Training Medical Virtualists: Nuisance or Necessity?

Express Talk

April 15, 2019 | 10:45 a.m. – 11:15 a.m. CDT

The telemedicine experience for pediatric and adolescent patients is changing as technology and high-speed internet becomes more ubiquitous and integrated into daily life. Subsequently, more patients, families, and providers are expecting similar conveniences from their health care experience, and are increasingly comfortable with a virtual care experience. Yet virtual care is not a one-size-fits-all model, a notion which is particularly true in vulnerable populations and those seeking mental health care. The professional medical virtualist understands these unique considerations, and adeptly applies them in the appropriate scenarios. This advanced communication skill is being taught in some medical schools, nursing schools, and training programs; yet formal training and privileging of telemedicine practitioners is neither consistent nor required throughout the industry at this time.

This session will present a framework for training medical virtualist, with an emphasis on unique considerations for providing virtual care to vulnerable populations. We will share experiences of two children’s hospitals which differ in culture, reimbursement, and regulations related to provision of virtual care to children and adolescents, and highlight how those drivers impact the delivery of virtual care. We will discuss the journey in making privileging a requirement, and review obstacles from the perspectives of other organizations who have intentionally chosen not to require privileging. We will summarize current regulations, recommendations, and available resources for training. We will discuss successes and pitfalls, what to anticipate in the training process, as well as provide examples of a multimodal approach to a telehealth training curriculum anchored in adult learning theories (eg. experiential learning, interactive techniques, simulation-based sessions).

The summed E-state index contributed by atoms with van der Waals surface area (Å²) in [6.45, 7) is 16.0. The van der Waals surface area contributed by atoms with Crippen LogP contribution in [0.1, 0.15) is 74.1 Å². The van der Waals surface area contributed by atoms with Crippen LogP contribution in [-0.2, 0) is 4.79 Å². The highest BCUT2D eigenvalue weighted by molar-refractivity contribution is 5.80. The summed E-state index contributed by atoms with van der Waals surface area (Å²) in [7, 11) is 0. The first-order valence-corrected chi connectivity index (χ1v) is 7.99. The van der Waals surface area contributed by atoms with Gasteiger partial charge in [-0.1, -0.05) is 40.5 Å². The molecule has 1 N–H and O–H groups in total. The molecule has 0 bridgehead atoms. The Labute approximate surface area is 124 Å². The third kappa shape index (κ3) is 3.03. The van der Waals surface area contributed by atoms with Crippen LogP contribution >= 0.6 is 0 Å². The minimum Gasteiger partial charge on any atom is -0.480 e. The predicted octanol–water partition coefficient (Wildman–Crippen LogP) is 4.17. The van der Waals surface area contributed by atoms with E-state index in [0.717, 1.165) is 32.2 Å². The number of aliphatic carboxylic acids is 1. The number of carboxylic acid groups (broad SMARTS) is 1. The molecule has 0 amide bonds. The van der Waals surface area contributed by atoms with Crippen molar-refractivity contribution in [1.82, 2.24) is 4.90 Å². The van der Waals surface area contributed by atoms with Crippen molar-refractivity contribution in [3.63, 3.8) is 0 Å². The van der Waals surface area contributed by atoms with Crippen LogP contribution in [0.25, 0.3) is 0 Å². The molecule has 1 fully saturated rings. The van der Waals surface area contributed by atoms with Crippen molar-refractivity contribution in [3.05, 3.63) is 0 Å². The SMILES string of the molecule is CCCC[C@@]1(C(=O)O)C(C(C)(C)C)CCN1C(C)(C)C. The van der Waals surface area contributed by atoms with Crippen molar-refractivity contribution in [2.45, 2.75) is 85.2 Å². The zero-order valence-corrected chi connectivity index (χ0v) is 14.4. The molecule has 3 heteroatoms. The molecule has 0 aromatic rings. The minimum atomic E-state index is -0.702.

• Mark Lo, MD, Telehealth and Digital Health Medical Director, Seattle Children’s Hospital
  • Dana Schinasi, MD, Medical Director, Telehealth Programs; Assistant Professor of Pediatrics, Ann & Robert H. Lurie Children’s Hospital of Chicago